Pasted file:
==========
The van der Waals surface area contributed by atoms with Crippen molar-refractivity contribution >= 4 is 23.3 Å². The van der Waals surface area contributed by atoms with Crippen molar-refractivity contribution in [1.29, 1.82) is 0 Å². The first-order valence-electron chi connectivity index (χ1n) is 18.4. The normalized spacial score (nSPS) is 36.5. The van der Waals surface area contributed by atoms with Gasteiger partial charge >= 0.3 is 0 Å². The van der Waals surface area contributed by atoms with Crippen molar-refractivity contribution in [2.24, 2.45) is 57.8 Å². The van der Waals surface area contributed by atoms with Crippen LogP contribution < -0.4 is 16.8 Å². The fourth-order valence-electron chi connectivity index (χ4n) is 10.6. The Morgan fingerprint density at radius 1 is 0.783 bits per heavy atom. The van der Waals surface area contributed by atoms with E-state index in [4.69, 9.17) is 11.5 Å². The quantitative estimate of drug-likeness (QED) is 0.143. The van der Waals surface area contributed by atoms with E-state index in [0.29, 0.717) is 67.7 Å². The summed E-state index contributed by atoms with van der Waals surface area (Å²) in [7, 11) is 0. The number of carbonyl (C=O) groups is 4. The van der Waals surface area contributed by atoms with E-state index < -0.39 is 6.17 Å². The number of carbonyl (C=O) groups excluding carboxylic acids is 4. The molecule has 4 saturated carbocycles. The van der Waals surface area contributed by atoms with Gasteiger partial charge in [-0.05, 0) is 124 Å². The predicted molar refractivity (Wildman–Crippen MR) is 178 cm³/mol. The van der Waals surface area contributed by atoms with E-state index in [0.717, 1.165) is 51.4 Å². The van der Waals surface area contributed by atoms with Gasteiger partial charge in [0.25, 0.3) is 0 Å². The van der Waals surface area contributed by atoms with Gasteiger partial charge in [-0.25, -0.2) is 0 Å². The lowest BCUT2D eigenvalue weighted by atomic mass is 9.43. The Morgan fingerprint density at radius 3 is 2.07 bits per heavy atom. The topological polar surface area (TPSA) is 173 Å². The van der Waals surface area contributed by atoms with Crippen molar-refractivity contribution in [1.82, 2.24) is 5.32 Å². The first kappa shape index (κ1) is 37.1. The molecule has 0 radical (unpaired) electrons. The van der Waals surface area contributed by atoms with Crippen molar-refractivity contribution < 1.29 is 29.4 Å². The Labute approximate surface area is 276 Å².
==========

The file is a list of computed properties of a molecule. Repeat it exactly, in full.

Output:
The van der Waals surface area contributed by atoms with Crippen molar-refractivity contribution >= 4 is 23.3 Å². The van der Waals surface area contributed by atoms with Crippen molar-refractivity contribution in [1.29, 1.82) is 0 Å². The first-order valence-electron chi connectivity index (χ1n) is 18.4. The normalized spacial score (nSPS) is 36.5. The van der Waals surface area contributed by atoms with Gasteiger partial charge >= 0.3 is 0 Å². The van der Waals surface area contributed by atoms with Crippen molar-refractivity contribution in [2.24, 2.45) is 57.8 Å². The van der Waals surface area contributed by atoms with Crippen LogP contribution < -0.4 is 16.8 Å². The fourth-order valence-electron chi connectivity index (χ4n) is 10.6. The Morgan fingerprint density at radius 1 is 0.783 bits per heavy atom. The van der Waals surface area contributed by atoms with E-state index in [4.69, 9.17) is 11.5 Å². The quantitative estimate of drug-likeness (QED) is 0.143. The van der Waals surface area contributed by atoms with E-state index in [0.29, 0.717) is 67.7 Å². The summed E-state index contributed by atoms with van der Waals surface area (Å²) in [7, 11) is 0. The number of carbonyl (C=O) groups is 4. The van der Waals surface area contributed by atoms with E-state index < -0.39 is 6.17 Å². The number of carbonyl (C=O) groups excluding carboxylic acids is 4. The molecule has 4 saturated carbocycles. The van der Waals surface area contributed by atoms with Gasteiger partial charge in [-0.05, 0) is 124 Å². The predicted molar refractivity (Wildman–Crippen MR) is 178 cm³/mol. The van der Waals surface area contributed by atoms with E-state index in [0.717, 1.165) is 51.4 Å². The van der Waals surface area contributed by atoms with Gasteiger partial charge in [0.25, 0.3) is 0 Å². The van der Waals surface area contributed by atoms with Gasteiger partial charge in [-0.25, -0.2) is 0 Å². The lowest BCUT2D eigenvalue weighted by atomic mass is 9.43. The Morgan fingerprint density at radius 3 is 2.07 bits per heavy atom. The topological polar surface area (TPSA) is 173 Å². The van der Waals surface area contributed by atoms with Crippen molar-refractivity contribution in [1.82, 2.24) is 5.32 Å². The first kappa shape index (κ1) is 37.1. The molecule has 0 radical (unpaired) electrons. The van der Waals surface area contributed by atoms with Crippen molar-refractivity contribution < 1.29 is 29.4 Å². The Labute approximate surface area is 276 Å².